On remand from the Law Court (2004 ME 79), it is specifically found that at trial on 9/16/03 this court in fact applied and rejected defendant's 17-A M.R.S.A. § 105 defense of property defense.  This court did not conclude that the defense could not be applied as a matter of law.

 

In a footnote, the court acknowledged that its findings contained some ambiguities.  The court went on to explain that "the shared use of the carpet among [Patterson], the victim, and their children, by their cohabitation, was a factor the court considered, among others, in rejecting [Patterson's] defense of property defense."

[¶6]  Patterson subsequently requested that the court issue findings regarding his section 105 defense as to whether it was "unreasonable for [him] to believe that [the girlfriend], if allowed to continue rubbing pizza into the carpet, might intentionally, knowingly or recklessly cause damage to his property" and whether the level of force used by him was unreasonable.  The court denied Patterson's request, stating that "[t]he court's verdict stands on the facts stated from the bench on 9/16/03, as supplemented by its order of 8/25/04."  This appeal followed.

II.  DISCUSSION

 

[¶7]  The court's order on remand clarifies that it had previously considered and rejected Patterson's section 105 defense and that it had not concluded that the defense could not be applied as a matter of law.  The order fails, however, to clarify the findings upon which its rejection of the defense was based.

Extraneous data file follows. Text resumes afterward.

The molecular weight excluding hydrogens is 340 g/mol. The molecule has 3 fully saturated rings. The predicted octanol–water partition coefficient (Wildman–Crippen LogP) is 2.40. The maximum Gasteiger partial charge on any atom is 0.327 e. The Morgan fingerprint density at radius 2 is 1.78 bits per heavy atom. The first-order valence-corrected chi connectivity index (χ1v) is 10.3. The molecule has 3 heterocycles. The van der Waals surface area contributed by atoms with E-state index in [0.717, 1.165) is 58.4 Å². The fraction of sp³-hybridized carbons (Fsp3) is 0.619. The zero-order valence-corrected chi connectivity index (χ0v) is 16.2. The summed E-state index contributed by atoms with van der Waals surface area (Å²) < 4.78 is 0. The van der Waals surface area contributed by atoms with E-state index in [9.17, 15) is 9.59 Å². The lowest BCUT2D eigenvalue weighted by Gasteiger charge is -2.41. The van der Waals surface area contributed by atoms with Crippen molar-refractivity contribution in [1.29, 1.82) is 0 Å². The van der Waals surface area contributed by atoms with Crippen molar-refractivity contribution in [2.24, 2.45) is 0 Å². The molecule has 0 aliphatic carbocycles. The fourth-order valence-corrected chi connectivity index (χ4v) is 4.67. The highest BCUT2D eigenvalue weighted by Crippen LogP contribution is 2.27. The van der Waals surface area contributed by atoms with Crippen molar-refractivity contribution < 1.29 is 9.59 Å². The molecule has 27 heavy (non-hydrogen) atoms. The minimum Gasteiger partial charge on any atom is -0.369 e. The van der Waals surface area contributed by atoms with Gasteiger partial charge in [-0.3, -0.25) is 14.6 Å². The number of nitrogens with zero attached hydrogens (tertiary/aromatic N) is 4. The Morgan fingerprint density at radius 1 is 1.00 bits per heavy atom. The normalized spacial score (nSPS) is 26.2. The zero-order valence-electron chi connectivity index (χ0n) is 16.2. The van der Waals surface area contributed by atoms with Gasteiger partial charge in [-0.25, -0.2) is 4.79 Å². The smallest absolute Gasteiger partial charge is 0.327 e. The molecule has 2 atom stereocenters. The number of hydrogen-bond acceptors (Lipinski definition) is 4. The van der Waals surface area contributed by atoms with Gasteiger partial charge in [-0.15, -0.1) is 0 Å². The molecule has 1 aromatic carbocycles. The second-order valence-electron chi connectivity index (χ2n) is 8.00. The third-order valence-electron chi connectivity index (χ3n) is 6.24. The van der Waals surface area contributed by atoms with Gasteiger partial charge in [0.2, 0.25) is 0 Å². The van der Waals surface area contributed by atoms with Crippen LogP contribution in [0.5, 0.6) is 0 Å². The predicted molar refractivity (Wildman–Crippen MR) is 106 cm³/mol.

[¶8]  In its trial findings, the court stated that the girlfriend's "actions with regard to the pizza [did not] rise to the level of criminal mischief for the purpose of a criminal statute."  Id. ¶ 7, 851 A.2d at 523.  This conclusion does not address the elements of section 105 that concern whether Patterson used (1) "a reasonable degree of nondeadly force"; (2) "to the extent that he reasonably believe[d] it necessary"; (3) "to prevent what . . . reasonably appear[ed] to be . . . criminal mischief."  17-A M.R.S.A. § 105.  Section 105 employs objective criteria that are not disposed of by finding that the victim's actions did not, as a matter of law, constitute criminal mischief.  In addition, a defense cannot lower the mens rea requirement of a crime, and the State must disprove the existence of the defense beyond a reasonable doubt.  See 17-A M.R.S.A. § 101(1) (Supp. 2004); see also State v. Smith, 472 A.2d 948, 951 (Me. 1984).  Because recklessness is the minimum required mens rea requirement for assault pursuant to 17-A M.R.S.A. § 207(1)(A), the State was required to prove beyond a reasonable doubt that Patterson's beliefs that led to his actions "when viewed in light of the nature and purpose of [his] conduct and the circumstances known to [him], [were] grossly deviant from what a reasonable and prudent person would believe in the same situation."  17-A M.R.S.A. § 101(3) (Supp. 2004); see also Smith, 472 A.2d at 951; Alexander, Maine Jury Instruction Manual § 6-60 at 6-89 (4th ed. 2004).

 [¶9]  Considered in light of our mandate to "make clear its findings of fact and conclusions of law" and Patterson's request for specific findings regarding the reasonableness of his belief and the reasonableness of the degree of force he employed, the court's failure to render findings regarding the section 105 defense constitutes an unsustainable exercise of its discretion.  See Farnsworth v. Whiting, 106 Me. 543, 546, 76 A. 942, 943 (1910) (stating that on remand, the trial court must adhere to this Court's mandate and "effectuate the decision of the court").

         The entry is:

Judgment vacated and remanded to the District Court for further proceedings consistent with this opinion.

 

                                                     

 

Attorneys for State:

 

Norman R. Croteau, District Attorney

Richard R. Beauchesne, Asst. Dist. Atty.

Joseph M. O'Connor, Asst. Dist. Atty.

P.O. Box 179

South Paris, ME 04281

 

Attorneys for defendant:

 

Thomas S. Carey, Esq.

Curtis J. Rice, Esq.

Carey & Associates

P.O. Box 100

Rumford, ME 04276-0100